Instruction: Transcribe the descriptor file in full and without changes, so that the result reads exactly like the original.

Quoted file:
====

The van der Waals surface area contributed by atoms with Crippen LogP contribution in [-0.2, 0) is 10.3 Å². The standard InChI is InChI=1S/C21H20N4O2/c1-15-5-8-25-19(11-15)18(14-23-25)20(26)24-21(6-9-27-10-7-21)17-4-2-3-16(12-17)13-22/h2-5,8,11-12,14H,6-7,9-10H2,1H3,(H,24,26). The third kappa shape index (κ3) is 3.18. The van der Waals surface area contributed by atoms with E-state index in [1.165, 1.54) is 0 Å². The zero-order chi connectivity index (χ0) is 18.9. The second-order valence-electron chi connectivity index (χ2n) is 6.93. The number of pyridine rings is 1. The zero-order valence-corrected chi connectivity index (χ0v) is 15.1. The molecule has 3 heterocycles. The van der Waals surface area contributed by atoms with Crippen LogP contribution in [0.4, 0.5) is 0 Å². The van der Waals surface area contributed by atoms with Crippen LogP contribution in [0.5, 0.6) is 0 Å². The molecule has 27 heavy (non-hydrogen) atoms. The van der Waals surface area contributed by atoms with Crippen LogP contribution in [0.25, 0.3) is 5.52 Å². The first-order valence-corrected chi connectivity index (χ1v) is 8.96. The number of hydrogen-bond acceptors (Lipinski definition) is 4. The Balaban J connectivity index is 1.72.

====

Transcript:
The van der Waals surface area contributed by atoms with Crippen LogP contribution in [-0.2, 0) is 10.3 Å². The standard InChI is InChI=1S/C21H20N4O2/c1-15-5-8-25-19(11-15)18(14-23-25)20(26)24-21(6-9-27-10-7-21)17-4-2-3-16(12-17)13-22/h2-5,8,11-12,14H,6-7,9-10H2,1H3,(H,24,26). The third kappa shape index (κ3) is 3.18. The van der Waals surface area contributed by atoms with E-state index in [1.165, 1.54) is 0 Å². The zero-order chi connectivity index (χ0) is 18.9. The second-order valence-electron chi connectivity index (χ2n) is 6.93. The number of pyridine rings is 1. The zero-order valence-corrected chi connectivity index (χ0v) is 15.1. The molecule has 3 heterocycles. The van der Waals surface area contributed by atoms with Crippen LogP contribution in [0.4, 0.5) is 0 Å². The van der Waals surface area contributed by atoms with Crippen LogP contribution in [0.5, 0.6) is 0 Å². The molecule has 27 heavy (non-hydrogen) atoms. The van der Waals surface area contributed by atoms with Crippen LogP contribution in [0.25, 0.3) is 5.52 Å². The first-order valence-corrected chi connectivity index (χ1v) is 8.96. The number of hydrogen-bond acceptors (Lipinski definition) is 4. The Balaban J connectivity index is 1.72.